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Caesar’s Campaign in Hispania Further

(62-61 BCE)

This post is also available in: Polish (polski)

Julius Caesar
Julius Caesar

Julius Caesar went down in history as the conqueror of Gaul and the creator of the new regime who found followers in various epochs. Little known to the general public are his military activities at the earlier stages of his career, i.e. during his tenure as pro-prime minister in Spain, where the future winner of the Gauls for the first time commanded a larger group of troops.

Indebted propreator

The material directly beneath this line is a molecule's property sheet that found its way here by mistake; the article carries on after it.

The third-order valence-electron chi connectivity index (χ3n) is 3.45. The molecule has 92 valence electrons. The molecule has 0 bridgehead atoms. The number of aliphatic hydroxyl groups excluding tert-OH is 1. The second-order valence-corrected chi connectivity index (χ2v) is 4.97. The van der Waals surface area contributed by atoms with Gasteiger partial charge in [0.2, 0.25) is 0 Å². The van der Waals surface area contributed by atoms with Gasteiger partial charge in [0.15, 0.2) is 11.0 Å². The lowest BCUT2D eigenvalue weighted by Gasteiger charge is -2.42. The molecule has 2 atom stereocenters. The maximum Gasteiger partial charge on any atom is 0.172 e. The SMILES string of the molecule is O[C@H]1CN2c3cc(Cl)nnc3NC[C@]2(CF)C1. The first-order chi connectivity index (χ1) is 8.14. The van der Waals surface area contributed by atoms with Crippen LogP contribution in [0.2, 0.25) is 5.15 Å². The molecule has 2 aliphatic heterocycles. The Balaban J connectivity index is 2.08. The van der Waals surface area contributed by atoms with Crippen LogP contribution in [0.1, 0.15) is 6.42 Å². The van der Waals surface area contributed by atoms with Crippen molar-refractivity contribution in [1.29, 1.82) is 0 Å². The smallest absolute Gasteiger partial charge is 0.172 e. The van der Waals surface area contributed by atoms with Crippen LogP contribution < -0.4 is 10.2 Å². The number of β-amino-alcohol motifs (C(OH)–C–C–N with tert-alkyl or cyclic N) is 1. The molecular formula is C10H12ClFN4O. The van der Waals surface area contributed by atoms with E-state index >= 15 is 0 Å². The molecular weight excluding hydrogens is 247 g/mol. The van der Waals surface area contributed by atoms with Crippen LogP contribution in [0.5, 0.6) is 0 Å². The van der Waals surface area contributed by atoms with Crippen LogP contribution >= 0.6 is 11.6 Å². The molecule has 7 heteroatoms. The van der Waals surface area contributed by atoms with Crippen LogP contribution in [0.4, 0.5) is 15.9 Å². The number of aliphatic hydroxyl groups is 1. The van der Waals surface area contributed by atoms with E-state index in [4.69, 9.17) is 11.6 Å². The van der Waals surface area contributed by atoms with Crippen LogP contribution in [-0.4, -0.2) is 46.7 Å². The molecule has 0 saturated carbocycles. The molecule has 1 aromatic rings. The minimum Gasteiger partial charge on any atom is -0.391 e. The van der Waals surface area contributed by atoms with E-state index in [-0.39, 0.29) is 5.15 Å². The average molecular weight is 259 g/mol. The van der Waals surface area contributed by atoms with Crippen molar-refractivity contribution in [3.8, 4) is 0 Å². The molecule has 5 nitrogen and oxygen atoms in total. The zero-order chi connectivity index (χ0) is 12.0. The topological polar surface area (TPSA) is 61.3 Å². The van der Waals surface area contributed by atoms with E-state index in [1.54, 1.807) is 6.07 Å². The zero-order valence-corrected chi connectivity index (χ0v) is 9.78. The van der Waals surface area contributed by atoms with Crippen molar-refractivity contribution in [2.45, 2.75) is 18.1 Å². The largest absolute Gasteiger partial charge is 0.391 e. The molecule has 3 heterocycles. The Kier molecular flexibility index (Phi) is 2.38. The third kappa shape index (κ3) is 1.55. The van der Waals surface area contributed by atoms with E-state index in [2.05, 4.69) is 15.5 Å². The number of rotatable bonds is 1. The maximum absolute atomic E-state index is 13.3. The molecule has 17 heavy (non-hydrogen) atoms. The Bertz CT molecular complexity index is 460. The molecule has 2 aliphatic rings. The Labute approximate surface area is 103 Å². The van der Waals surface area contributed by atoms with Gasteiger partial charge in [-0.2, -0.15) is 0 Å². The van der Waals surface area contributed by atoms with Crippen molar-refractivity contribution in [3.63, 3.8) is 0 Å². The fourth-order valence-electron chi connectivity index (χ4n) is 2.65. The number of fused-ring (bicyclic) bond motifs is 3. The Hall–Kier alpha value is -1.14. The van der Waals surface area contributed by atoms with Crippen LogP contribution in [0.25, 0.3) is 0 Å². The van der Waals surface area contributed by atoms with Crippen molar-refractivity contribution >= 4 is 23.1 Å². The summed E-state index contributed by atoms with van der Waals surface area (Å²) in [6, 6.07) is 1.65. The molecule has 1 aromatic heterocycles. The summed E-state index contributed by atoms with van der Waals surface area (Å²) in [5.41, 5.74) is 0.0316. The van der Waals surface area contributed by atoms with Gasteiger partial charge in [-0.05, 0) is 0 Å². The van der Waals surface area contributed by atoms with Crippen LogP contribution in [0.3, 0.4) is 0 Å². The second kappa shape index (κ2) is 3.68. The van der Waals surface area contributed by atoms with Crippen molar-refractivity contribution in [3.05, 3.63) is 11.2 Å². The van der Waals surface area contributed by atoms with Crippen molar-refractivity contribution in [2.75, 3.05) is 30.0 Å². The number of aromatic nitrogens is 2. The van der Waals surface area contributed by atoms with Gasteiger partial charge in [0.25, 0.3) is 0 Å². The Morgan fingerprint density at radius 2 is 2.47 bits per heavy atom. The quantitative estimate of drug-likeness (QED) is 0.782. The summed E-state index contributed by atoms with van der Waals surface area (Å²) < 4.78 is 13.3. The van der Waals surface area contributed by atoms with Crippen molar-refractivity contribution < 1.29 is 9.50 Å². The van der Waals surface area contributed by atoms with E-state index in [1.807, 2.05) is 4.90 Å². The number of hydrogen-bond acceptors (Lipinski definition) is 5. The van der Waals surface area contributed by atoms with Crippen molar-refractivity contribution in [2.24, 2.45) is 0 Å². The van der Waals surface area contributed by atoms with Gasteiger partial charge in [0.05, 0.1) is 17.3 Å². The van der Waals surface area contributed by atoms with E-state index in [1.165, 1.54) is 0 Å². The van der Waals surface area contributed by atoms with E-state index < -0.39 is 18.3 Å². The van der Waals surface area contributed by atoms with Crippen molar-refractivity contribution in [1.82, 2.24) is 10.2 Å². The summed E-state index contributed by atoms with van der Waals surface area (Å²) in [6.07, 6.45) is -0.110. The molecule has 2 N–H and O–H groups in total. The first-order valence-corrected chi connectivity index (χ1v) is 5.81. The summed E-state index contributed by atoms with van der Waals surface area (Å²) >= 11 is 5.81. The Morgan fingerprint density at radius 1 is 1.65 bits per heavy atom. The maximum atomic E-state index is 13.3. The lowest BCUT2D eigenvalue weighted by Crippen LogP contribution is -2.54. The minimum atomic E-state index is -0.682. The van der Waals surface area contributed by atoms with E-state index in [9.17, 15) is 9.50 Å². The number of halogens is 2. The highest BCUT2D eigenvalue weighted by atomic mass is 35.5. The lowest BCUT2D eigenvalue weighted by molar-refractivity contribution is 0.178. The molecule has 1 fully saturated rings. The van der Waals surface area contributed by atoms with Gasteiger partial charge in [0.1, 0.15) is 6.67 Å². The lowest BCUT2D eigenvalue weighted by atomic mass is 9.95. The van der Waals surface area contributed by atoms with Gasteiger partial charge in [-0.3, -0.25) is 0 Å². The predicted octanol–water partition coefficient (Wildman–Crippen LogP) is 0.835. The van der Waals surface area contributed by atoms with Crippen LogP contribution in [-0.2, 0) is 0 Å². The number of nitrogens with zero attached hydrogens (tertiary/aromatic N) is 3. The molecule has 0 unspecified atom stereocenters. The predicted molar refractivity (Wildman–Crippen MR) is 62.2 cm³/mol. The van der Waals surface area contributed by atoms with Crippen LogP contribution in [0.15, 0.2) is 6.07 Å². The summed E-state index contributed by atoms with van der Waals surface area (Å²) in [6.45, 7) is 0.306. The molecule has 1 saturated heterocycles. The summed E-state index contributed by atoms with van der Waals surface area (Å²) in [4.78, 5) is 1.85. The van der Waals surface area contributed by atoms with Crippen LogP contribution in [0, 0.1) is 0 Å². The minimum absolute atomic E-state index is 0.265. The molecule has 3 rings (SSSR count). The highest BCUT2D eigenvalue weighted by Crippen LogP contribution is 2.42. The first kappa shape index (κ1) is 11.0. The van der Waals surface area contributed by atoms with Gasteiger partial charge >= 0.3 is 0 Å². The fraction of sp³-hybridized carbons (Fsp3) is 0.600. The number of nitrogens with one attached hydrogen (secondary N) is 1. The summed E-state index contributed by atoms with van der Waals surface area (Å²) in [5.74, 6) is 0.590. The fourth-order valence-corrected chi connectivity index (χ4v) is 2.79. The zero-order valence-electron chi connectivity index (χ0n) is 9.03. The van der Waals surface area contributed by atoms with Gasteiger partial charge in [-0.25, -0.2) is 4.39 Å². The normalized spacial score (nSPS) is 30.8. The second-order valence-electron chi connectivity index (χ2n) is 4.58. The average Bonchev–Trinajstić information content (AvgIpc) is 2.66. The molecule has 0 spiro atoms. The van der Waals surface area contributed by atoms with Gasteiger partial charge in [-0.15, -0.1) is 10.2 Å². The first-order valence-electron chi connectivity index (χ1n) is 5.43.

Caesar began his military career in Asia under the orders of Marcus Termus. He participated in the conquest in 80 BCE Mytilene, the only city in Asia that resisted the Republic even after the defeat of Mithridates. During the fights, he received corona civica in recognition of his war merits. Then he served under the orders of P. Servilius Vatii against the Isaurus. When in 74 BCE Mithridates attacked the province of Asia, Caesar headed the “free company” defending it against the attacks of King Pontus. Caesar’s real baptism of fire as commander of a larger army took place during the period when he was serving as the prime minister in Further Spain in 62/61 BCE. The Senate assigned him this province because of his experience as a quaestor in these areas. Caesar’s situation before taking up this post was not enviable, as he was extremely indebted. The position of the pro-prime minister made it possible to get rich, which could repair his finances. Initially, Caesar’s departure to the province was put into question, as creditors wanted to block him until all debts were paid. Caesar wisely asked for help from Crassus, who vowed to vouch for 830 talents. Caesar himself came to an agreement with some of them, promising them a share in the wealth obtained from the provinces. The freshly appointed associate professor did not settle all matters related to the new position, concerning the recruitment of personnel, finances and the military. In this way, he wanted to avoid possible obstacles that would make it difficult to leave the capital.